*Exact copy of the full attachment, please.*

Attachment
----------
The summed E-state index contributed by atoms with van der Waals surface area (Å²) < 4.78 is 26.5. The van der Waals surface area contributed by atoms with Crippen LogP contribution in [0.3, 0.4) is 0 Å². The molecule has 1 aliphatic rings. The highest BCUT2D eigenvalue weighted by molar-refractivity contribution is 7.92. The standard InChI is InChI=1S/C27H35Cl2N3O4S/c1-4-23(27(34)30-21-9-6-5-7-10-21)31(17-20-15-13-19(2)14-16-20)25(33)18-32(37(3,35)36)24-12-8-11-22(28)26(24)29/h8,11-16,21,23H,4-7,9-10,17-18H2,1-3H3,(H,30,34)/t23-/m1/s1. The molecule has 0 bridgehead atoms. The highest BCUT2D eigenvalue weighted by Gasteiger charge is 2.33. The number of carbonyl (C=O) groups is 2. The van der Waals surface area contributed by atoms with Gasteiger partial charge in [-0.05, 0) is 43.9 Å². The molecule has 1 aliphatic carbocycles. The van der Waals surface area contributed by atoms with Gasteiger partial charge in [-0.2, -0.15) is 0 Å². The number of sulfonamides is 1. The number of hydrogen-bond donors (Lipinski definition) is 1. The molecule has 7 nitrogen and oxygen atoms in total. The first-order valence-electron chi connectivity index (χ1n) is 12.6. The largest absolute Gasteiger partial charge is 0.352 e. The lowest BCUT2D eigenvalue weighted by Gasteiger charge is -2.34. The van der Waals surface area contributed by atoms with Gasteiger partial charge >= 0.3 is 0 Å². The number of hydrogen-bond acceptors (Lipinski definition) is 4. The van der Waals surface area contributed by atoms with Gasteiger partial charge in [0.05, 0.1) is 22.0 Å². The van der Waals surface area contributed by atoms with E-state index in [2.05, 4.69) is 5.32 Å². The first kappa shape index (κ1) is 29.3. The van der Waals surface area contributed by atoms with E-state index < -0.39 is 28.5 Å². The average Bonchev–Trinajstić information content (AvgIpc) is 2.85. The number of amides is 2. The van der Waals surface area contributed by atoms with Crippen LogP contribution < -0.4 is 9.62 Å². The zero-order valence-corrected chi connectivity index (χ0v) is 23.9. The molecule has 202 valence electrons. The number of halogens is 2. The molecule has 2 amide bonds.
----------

The summed E-state index contributed by atoms with van der Waals surface area (Å²) < 4.78 is 26.5. The van der Waals surface area contributed by atoms with Crippen LogP contribution in [0.3, 0.4) is 0 Å². The molecule has 1 aliphatic rings. The highest BCUT2D eigenvalue weighted by molar-refractivity contribution is 7.92. The standard InChI is InChI=1S/C27H35Cl2N3O4S/c1-4-23(27(34)30-21-9-6-5-7-10-21)31(17-20-15-13-19(2)14-16-20)25(33)18-32(37(3,35)36)24-12-8-11-22(28)26(24)29/h8,11-16,21,23H,4-7,9-10,17-18H2,1-3H3,(H,30,34)/t23-/m1/s1. The molecule has 0 bridgehead atoms. The highest BCUT2D eigenvalue weighted by Gasteiger charge is 2.33. The number of carbonyl (C=O) groups is 2. The van der Waals surface area contributed by atoms with Gasteiger partial charge in [-0.05, 0) is 43.9 Å². The molecule has 1 aliphatic carbocycles. The van der Waals surface area contributed by atoms with Gasteiger partial charge in [-0.2, -0.15) is 0 Å². The number of sulfonamides is 1. The number of hydrogen-bond donors (Lipinski definition) is 1. The molecule has 7 nitrogen and oxygen atoms in total. The first-order valence-electron chi connectivity index (χ1n) is 12.6. The largest absolute Gasteiger partial charge is 0.352 e. The lowest BCUT2D eigenvalue weighted by Gasteiger charge is -2.34. The van der Waals surface area contributed by atoms with Gasteiger partial charge >= 0.3 is 0 Å². The number of hydrogen-bond acceptors (Lipinski definition) is 4. The van der Waals surface area contributed by atoms with Gasteiger partial charge in [0.05, 0.1) is 22.0 Å². The van der Waals surface area contributed by atoms with E-state index in [2.05, 4.69) is 5.32 Å². The first kappa shape index (κ1) is 29.3. The van der Waals surface area contributed by atoms with E-state index < -0.39 is 28.5 Å². The average Bonchev–Trinajstić information content (AvgIpc) is 2.85. The number of amides is 2. The van der Waals surface area contributed by atoms with Crippen LogP contribution < -0.4 is 9.62 Å². The zero-order valence-corrected chi connectivity index (χ0v) is 23.9. The molecule has 202 valence electrons. The number of halogens is 2. The molecule has 2 amide bonds.